Some people dread Valentine’s Day because they think it is about gifting expensive jewelry or a dozen long-stem roses. Others claim that Valentine’s Day is the loneliest day of the year. But Valentine’s Day can be a celebration of different kinds of love, not only of a romantic significant other, but family-love, friendship love, love of nature, love of neighbors, self-care love, and love for just being alive and celebrating all we have.
In Gary Chapman’s book, “The 5 Love Languages: The Secret to Love That Lasts,” the author explains that there are five main ways to demonstrate love: words of affirmation, quality time, receiving modest thoughtful gifts, acts of service, and physical touch. Each of the five tips below may also be accompanied by one of Chapman’s demonstrations.
Make Valentines Cards, Decorate, and Study Shapes
Children love to cut out heart shapes. This is a great way for students to make their own Valentines. Since it is still winter, why not try making heart snowflakes? Here is a YouTube video that demonstrates how to make snowflakes with hearts in them.
If you still have your Christmas tree out, decorate it with hearts. This way, it transforms into a Saint Valentine’s Day Tree.
Cutting out shapes and decorating the tree are all very tactile, which connects to Chapman’s expression of love through touch. When the family is done making heart shapes and/or decorating the tree, they can express their love with each other through an appropriate, gentle hug as well.
Collectively, we have an interest in saints throughout history. Even secular literary writers have been fascinated with saints. For instance, Anne Sexton once stated, “Saints have no moderation, nor do poets, just exuberance”. “Four Saints in Three Acts” was a famous American opera composed by Virgil Thomas with a libretto by Gertrude Stein.
So it would also be an interesting academic exercise to investigate Saint Valentine, the person for whom the American holiday is named. How did this 3rd-century Roman priest and physician become the patron saint of lovers, epileptics, and… beekeepers?
When you make and give a Valentine, there is usually a positive message associated with it, such as “Be Mine” or “Hug Me”. This is connected to Chapman’s words of affirmation. Don’t forget to tell, or even write, those important to you how much you love them. You can also research and include other poignant quotes about love, such as: “Love does not dominate; it cultivates.” (Johann Wolfgang von Goethe)
Become a Nature Lover
Everyone knows about making a snowman or snow angel in the winter. But one can also have a good time walking in the snow to trace out a snow heart. Also, enjoy a nature lover’s walk by noticing all the shapes surrounding you. Dried flower stems or evergreen branches take different shapes and movements. Dried berries in the winter with ice surrounding them look like little red hearts glistening in the sun. When enjoying the rays, cup your two hands together in the shape of a heart and let the winter sunshine flow through. Talking a winter walk with someone you care about or even by yourself, is an expression of Chapman’s quality time.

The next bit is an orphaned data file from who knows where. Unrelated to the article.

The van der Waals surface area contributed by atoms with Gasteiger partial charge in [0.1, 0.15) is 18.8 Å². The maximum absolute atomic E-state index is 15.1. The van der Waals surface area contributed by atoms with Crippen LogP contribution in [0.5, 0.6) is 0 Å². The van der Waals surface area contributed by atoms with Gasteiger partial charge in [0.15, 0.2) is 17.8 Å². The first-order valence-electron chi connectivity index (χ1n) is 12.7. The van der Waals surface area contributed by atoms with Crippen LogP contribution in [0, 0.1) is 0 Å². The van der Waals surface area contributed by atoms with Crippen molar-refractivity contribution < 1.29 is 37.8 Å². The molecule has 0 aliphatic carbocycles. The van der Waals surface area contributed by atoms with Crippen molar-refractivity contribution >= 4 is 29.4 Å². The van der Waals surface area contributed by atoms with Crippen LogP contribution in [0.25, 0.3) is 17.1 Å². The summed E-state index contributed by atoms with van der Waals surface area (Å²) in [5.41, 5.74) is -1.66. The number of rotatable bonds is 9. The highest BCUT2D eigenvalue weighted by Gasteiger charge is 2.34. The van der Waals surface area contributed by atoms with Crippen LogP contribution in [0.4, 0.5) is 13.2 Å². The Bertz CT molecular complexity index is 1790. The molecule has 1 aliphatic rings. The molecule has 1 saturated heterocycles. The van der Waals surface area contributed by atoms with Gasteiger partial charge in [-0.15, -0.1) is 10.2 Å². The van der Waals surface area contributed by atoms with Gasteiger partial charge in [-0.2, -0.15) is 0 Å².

Share a Romantic Meal as a Family
Many cultures and traditions use food to express love. Eating a meal together as a family is a great way to enjoy many flavors as well as to check-in with each other. There are many studies that state there are emotional and even physical benefits to eating a meal together as a family. While there might be an idealized perception of having a romantic dinner for two with candlelight together on Valentine’s Day, there is no reason not to have the entire household partake.
Certain restaurants in Ann Arbor are well-known for their romantic flair. The Earl specializes in French/Italian dishes, which have historically been the go-to for many celebrating amour/amore. But any family favorite — or even better, cooking a meal together — can be the best way to celebrate. Even collaborating together on a pizza in the shape of a heart, agreeing upon toppings and styles, can be a joy.
Making a meal together, setting the table, or even trying to have a pleasant conversation with someone while breaking bread together can be indicative of an act of service and caring for one another. Also, another act of service during a meal (or even a walk) is to come up with a list of love songs to share during the experience.
Yet another Act of Service and showing Love for Thy Neighbor is to make a gift to Food Gatherers. During this time, it is reported that 1 in 7 Americans do not have enough money to put food on the table.
Just Desserts with Local Chocolate
There are lots of local places to treat oneself, family members, and friends to scrumptious chocolate. Try Bon Bob Bon (5 Nickels Arcade) with fun gourmet, unique chocolate flavors, such as “mustachio”, “hazel-what”, or “high tea”. Another wonderful place is Sweet Gem Confections (624 5th Ave) in Ann Arbor. They offer various kinds of chocolate truffles and sweets. J Patrice Chocolate Studio (407 N. 5th Ave) offers artfully crafted bonbons and chocolate confections. Giving chocolate to someone, or a gift to yourself can definitely constitute the perfect gift of love. After all, it would not be Valentine’s Day without what is known scientifically as “Theobroma cacao” — food of the gods.